Researchers probe microbial levels in soaked forage


Hay is a key option during dry conditions, but its price will rise quickly as the drought bites.Soaking forage for 24 hours may reduce its hygienic quality, according to Swedish researchers.

The research team from the Department of Clinical Sciences at the Swedish University of Agricultural Sciences found that soaking forages in water for 24 hours increased counts of yeast and enterobacteria.

Silage and haylage contained lower mould counts than hay both before and after soaking, they reported in the Journal of Equine Veterinary Science.

Cecilia Müller and her colleagues said soaking hay in water before feeding had become common practice among horse owners to reduce the number of particles that could be inhaled and/or to reduce the content of non-structural carbohydrates.

However, it was not known if soaking may increase general microbial loads in different forages.

The researchers undertook a study in which the microbial composition of silage, haylage and hay was analysed before and after soaking in water for 24 hours.

They acknowledged that storage times may influence microbial composition, so the soaking procedure was evaluated after two different storage periods for the forages.

Results showed that soaking increased counts of yeasts, enterobacteria and lactic acid bacteria, and decreased mould counts.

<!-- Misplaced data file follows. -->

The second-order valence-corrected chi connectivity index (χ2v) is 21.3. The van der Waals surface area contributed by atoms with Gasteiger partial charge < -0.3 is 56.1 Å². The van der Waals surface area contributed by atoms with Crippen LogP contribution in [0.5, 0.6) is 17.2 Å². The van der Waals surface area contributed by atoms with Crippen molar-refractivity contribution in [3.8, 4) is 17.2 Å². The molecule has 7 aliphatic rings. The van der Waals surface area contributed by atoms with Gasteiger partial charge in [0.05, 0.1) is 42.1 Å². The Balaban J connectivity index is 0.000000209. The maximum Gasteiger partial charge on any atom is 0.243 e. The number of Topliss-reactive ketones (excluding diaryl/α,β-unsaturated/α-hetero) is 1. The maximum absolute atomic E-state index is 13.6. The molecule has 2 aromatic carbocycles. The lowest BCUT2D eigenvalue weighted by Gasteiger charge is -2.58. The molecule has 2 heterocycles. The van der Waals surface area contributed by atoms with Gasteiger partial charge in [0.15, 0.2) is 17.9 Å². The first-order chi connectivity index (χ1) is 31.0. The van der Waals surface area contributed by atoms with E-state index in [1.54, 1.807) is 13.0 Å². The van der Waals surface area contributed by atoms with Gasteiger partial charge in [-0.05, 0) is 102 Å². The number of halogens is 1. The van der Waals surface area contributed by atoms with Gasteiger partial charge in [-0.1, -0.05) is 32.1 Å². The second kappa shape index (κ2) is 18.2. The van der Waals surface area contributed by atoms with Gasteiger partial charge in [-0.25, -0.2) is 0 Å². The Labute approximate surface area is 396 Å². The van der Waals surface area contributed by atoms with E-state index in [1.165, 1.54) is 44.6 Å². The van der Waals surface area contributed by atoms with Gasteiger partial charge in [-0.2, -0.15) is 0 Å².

“Although mould counts in hay decreased with soaking, soaked hay still contained higher numbers of moulds compared to silage and haylage pre-soaking,” they said.

“Counts of enterobacteria increased with soaking in silage and haylage, but not in hay.”

Counts of yeast and lactic acid bacteria generally increased with soaking, they reported.

“Soaking forage for 24 hours may therefore reduce the hygienic quality of forage,” the researchers concluded.

Increased storage time, from 3 to 12 months, resulted in decreased counts of moulds in hay and decreased counts of lactic acid bacteria in silage, as well as in haylage.

Microbial counts in forages for horses – effect of storage time and of water soaking before feeding
C.E. Müller, K. Nostell (Associate professor), J. Bröjer (Associate professor).
The abstract can be read here

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